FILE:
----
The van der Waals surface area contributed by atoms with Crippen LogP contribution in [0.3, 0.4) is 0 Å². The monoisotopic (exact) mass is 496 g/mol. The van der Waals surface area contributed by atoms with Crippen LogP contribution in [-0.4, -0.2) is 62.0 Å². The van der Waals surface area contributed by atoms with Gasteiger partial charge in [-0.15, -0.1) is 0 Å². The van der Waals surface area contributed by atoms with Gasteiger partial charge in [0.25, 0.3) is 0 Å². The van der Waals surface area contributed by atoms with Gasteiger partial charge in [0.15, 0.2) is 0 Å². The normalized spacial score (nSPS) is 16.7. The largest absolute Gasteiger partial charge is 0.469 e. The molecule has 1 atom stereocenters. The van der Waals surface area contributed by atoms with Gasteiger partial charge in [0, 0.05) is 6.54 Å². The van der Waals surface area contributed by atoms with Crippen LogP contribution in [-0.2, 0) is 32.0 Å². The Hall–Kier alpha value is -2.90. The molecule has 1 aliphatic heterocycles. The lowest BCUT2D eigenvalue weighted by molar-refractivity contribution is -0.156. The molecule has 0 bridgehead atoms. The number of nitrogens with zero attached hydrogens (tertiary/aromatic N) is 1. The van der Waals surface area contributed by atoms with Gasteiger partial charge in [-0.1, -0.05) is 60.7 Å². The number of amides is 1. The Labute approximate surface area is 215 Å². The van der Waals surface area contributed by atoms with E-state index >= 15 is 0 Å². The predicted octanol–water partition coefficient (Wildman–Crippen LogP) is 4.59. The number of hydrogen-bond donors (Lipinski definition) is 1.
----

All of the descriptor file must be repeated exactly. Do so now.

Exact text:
The van der Waals surface area contributed by atoms with Crippen LogP contribution in [0.3, 0.4) is 0 Å². The monoisotopic (exact) mass is 496 g/mol. The van der Waals surface area contributed by atoms with Crippen LogP contribution in [-0.4, -0.2) is 62.0 Å². The van der Waals surface area contributed by atoms with Gasteiger partial charge in [-0.15, -0.1) is 0 Å². The van der Waals surface area contributed by atoms with Gasteiger partial charge in [0.25, 0.3) is 0 Å². The van der Waals surface area contributed by atoms with Gasteiger partial charge in [0.15, 0.2) is 0 Å². The normalized spacial score (nSPS) is 16.7. The largest absolute Gasteiger partial charge is 0.469 e. The molecule has 1 atom stereocenters. The van der Waals surface area contributed by atoms with Gasteiger partial charge in [0, 0.05) is 6.54 Å². The van der Waals surface area contributed by atoms with Crippen LogP contribution in [-0.2, 0) is 32.0 Å². The Hall–Kier alpha value is -2.90. The molecule has 1 aliphatic heterocycles. The lowest BCUT2D eigenvalue weighted by molar-refractivity contribution is -0.156. The molecule has 0 bridgehead atoms. The number of nitrogens with zero attached hydrogens (tertiary/aromatic N) is 1. The van der Waals surface area contributed by atoms with Gasteiger partial charge in [-0.1, -0.05) is 60.7 Å². The number of amides is 1. The Labute approximate surface area is 215 Å². The van der Waals surface area contributed by atoms with E-state index >= 15 is 0 Å². The predicted octanol–water partition coefficient (Wildman–Crippen LogP) is 4.59. The number of hydrogen-bond donors (Lipinski definition) is 1.